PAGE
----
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Controversial benefits cuts approved by council

By Burton Mail  |  Posted: December 05, 2012

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CONTROVERSIAL benefit cuts have been approved by councillors as they battle to plug a predicted shortfall of up to £867,000.

The Conservative majority on East Staffordshire Borough Council voted in favour of the new local council tax support scheme.

Labour opposition members, however, described the new system as ‘mean-spirited, despicable and wicked’, and claimed it would hit the poorest people hardest.

Under changes due to come into effect next spring, responsibility for council tax benefits will be transferred from central government to local councils.

The amount of money available to give out in council tax subsidies will also be cut by a tenth, leaving the borough council with a shortfall of between £740,000 and £867,000 a year.

Bernard Peters, the Tory councillor with responsibility for benefit payments, said: “We are doing everything we can to protect the most vulnerable and we are being fair across the patch.”

To make up the predicted shortfall, the borough council’s Conservative chiefs asked members to vote in favour of a series of measures, including abolishing 100 per cent council tax subsidies, chopping up to £10 a week off each claimant’s entitlement for every working, nondependent cohabitant, and removing council tax benefit rebates for the second adult in each household.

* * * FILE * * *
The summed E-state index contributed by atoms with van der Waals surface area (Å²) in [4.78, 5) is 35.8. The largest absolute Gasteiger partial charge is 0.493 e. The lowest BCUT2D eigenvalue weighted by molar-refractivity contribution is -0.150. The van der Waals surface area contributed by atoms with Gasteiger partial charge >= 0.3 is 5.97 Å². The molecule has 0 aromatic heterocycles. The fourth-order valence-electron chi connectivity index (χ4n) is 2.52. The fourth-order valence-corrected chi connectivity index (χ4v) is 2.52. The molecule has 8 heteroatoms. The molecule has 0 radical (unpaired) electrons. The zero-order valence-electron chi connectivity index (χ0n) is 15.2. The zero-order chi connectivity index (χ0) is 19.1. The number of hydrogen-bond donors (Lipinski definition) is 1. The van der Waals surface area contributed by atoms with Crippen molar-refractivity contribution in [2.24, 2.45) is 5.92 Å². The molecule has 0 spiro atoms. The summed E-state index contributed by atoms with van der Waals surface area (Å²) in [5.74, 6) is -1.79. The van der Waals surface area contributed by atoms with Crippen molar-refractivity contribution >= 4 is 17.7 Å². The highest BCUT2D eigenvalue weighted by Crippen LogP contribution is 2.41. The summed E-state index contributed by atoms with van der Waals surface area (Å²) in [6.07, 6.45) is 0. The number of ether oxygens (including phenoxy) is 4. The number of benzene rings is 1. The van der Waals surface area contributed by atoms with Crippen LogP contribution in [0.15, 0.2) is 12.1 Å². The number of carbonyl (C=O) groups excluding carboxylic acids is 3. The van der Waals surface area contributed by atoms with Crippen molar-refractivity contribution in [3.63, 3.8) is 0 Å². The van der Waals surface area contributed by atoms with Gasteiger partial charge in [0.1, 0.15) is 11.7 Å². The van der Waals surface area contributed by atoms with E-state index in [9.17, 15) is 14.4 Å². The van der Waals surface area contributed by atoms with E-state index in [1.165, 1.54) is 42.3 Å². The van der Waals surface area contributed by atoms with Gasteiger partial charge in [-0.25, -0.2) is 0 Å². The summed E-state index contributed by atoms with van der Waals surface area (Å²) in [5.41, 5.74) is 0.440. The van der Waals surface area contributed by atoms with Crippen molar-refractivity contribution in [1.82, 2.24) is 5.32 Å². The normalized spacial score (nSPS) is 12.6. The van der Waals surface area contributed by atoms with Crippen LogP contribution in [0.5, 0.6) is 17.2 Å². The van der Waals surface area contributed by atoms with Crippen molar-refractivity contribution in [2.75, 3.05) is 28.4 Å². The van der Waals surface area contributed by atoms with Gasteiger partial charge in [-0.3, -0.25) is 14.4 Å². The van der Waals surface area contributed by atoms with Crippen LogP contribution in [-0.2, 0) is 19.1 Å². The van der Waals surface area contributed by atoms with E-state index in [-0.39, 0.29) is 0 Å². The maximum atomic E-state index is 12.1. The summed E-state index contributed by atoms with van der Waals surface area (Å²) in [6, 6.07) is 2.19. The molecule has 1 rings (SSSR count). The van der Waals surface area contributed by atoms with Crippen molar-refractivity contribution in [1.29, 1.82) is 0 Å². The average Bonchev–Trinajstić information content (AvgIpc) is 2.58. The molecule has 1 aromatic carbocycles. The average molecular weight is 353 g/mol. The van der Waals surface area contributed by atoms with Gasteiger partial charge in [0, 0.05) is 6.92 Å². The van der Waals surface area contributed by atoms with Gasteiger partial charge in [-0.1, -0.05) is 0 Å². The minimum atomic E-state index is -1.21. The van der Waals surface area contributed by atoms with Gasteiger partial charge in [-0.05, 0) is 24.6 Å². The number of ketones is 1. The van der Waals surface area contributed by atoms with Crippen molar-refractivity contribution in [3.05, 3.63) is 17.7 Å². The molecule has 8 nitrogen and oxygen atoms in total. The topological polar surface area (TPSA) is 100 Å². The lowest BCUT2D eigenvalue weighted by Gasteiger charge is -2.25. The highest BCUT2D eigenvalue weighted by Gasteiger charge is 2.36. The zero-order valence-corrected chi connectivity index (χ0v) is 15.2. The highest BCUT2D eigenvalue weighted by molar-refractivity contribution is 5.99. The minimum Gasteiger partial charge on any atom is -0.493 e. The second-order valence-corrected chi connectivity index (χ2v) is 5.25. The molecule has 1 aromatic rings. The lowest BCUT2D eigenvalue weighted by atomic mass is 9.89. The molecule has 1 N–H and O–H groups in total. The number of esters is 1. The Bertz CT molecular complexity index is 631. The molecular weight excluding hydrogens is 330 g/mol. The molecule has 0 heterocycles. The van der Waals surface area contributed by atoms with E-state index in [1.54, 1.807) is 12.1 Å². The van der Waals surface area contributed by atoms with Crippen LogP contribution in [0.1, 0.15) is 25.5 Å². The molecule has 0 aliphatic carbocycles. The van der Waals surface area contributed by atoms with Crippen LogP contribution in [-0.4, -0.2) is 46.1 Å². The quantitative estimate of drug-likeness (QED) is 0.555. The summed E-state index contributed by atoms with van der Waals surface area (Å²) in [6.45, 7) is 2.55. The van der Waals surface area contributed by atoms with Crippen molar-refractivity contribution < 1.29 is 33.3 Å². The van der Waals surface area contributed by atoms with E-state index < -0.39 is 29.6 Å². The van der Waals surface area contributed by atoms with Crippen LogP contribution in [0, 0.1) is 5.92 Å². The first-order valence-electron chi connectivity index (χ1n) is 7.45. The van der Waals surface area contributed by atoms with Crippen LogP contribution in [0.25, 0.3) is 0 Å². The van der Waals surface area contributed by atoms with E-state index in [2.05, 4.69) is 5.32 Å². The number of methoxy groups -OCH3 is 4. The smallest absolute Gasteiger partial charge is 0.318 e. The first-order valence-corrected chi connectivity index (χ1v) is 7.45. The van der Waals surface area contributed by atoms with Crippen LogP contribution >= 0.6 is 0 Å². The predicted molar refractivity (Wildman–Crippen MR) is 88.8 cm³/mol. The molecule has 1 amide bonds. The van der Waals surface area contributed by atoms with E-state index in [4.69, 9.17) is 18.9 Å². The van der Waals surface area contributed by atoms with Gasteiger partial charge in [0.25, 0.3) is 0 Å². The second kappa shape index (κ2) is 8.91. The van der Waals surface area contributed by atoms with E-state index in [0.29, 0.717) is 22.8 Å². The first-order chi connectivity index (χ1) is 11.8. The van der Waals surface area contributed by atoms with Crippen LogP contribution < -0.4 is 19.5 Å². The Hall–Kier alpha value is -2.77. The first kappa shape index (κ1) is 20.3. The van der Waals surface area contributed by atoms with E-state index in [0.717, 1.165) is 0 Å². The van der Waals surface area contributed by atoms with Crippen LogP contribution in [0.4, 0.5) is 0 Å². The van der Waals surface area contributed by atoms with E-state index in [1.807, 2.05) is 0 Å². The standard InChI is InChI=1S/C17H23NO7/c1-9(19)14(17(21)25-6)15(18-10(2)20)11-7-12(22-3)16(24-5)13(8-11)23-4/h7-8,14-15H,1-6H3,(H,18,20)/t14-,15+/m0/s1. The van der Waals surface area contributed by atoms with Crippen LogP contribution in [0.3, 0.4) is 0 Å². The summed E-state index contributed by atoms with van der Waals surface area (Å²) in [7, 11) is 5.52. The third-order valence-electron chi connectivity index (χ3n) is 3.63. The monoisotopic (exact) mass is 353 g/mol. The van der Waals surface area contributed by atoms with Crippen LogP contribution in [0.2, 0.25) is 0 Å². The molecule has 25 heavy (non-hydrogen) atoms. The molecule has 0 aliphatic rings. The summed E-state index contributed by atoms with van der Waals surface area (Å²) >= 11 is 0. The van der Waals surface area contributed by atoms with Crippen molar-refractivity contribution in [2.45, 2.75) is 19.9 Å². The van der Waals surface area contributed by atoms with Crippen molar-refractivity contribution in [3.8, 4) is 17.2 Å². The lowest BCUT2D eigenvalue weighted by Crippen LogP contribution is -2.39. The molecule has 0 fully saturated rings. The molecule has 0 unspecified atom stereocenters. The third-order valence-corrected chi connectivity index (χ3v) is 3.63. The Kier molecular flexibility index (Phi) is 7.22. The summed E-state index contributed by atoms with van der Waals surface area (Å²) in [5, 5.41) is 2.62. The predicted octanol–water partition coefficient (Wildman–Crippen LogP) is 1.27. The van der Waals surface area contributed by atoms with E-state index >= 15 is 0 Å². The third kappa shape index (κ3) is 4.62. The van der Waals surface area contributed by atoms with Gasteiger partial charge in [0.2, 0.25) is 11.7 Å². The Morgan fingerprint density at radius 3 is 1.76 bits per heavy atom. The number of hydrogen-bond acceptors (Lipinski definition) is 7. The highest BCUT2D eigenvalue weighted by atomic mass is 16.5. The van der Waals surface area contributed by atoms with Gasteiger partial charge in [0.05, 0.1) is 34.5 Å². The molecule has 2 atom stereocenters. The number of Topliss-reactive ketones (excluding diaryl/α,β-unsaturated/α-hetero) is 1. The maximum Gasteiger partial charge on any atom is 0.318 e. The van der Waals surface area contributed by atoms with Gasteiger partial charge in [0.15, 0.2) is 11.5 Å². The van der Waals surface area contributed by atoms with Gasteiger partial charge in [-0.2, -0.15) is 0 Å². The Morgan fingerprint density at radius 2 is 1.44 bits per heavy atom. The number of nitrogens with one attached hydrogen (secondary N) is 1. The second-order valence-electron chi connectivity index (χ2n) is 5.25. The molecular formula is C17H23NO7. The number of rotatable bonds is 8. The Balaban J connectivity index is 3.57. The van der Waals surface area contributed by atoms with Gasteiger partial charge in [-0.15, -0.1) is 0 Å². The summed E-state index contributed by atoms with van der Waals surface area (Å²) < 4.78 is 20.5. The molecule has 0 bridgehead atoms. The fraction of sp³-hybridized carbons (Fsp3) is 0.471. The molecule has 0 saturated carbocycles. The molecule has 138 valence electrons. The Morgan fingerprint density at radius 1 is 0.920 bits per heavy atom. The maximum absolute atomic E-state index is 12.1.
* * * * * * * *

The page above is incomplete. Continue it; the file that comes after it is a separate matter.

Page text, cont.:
Labour’s Dennis Fletcher said: “This is the result of one of the most mean-spirited, despicable and even wicked acts of this Government because it hits out at those least able to pay. This hits the working poor hardest, adding to the disincentives to work.”

He said the scheme was ‘shameful and obscene’.

Councillor Peters, however, said Councillor Fletcher’s claims were ‘complete drivel’ and said a public consultation process, which included a letter sent to every household in East Staffordshire, showed there was support for the measures being introduced.

At least 57 per cent of respondents backed all proposed changes to the council tax benefit system.

Labour, though, said the consultation process was flawed because only 1.57 per cent of people invited to respond actually responded, although Councillor Peters said independent experts had found it to be ‘statistically robust’.

The local council tax support scheme was approved by the Conservatives, with all the Labour councillors either voting against or abstaining.

The new scheme will now be up and running by April 2013, following the current system’s abolition on March 31.